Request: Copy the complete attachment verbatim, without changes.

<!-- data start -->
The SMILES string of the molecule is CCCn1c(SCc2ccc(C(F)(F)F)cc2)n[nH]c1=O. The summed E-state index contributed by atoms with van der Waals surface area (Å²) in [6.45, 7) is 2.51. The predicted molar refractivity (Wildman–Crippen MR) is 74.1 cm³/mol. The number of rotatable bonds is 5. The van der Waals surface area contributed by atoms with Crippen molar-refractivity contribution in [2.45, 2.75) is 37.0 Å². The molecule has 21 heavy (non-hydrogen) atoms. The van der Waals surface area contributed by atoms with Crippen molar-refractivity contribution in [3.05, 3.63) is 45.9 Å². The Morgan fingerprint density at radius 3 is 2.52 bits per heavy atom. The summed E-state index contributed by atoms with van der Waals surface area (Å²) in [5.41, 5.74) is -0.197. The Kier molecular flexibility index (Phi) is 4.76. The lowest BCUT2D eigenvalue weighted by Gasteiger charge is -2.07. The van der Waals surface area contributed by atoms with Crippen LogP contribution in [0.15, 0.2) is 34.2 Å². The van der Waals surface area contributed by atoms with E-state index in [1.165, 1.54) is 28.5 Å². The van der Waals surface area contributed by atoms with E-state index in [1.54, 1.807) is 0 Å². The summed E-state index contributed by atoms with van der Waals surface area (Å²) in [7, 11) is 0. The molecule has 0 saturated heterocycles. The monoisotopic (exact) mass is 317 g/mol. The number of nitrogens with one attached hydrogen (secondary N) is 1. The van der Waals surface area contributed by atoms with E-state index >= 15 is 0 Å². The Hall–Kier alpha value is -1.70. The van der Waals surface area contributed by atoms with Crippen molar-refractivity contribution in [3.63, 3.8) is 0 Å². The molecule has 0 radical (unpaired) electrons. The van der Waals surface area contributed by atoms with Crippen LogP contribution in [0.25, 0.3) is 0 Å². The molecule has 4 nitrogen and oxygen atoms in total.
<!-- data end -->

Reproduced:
The SMILES string of the molecule is CCCn1c(SCc2ccc(C(F)(F)F)cc2)n[nH]c1=O. The summed E-state index contributed by atoms with van der Waals surface area (Å²) in [6.45, 7) is 2.51. The predicted molar refractivity (Wildman–Crippen MR) is 74.1 cm³/mol. The number of rotatable bonds is 5. The van der Waals surface area contributed by atoms with Crippen molar-refractivity contribution in [2.45, 2.75) is 37.0 Å². The molecule has 21 heavy (non-hydrogen) atoms. The van der Waals surface area contributed by atoms with Crippen molar-refractivity contribution in [3.05, 3.63) is 45.9 Å². The Morgan fingerprint density at radius 3 is 2.52 bits per heavy atom. The summed E-state index contributed by atoms with van der Waals surface area (Å²) in [5.41, 5.74) is -0.197. The Kier molecular flexibility index (Phi) is 4.76. The lowest BCUT2D eigenvalue weighted by Gasteiger charge is -2.07. The van der Waals surface area contributed by atoms with Crippen LogP contribution in [0.15, 0.2) is 34.2 Å². The van der Waals surface area contributed by atoms with E-state index in [1.165, 1.54) is 28.5 Å². The van der Waals surface area contributed by atoms with E-state index in [1.54, 1.807) is 0 Å². The summed E-state index contributed by atoms with van der Waals surface area (Å²) in [7, 11) is 0. The molecule has 0 saturated heterocycles. The monoisotopic (exact) mass is 317 g/mol. The number of nitrogens with one attached hydrogen (secondary N) is 1. The van der Waals surface area contributed by atoms with E-state index >= 15 is 0 Å². The Hall–Kier alpha value is -1.70. The van der Waals surface area contributed by atoms with Crippen molar-refractivity contribution in [3.63, 3.8) is 0 Å². The molecule has 0 radical (unpaired) electrons. The van der Waals surface area contributed by atoms with Crippen LogP contribution in [0.25, 0.3) is 0 Å². The molecule has 4 nitrogen and oxygen atoms in total.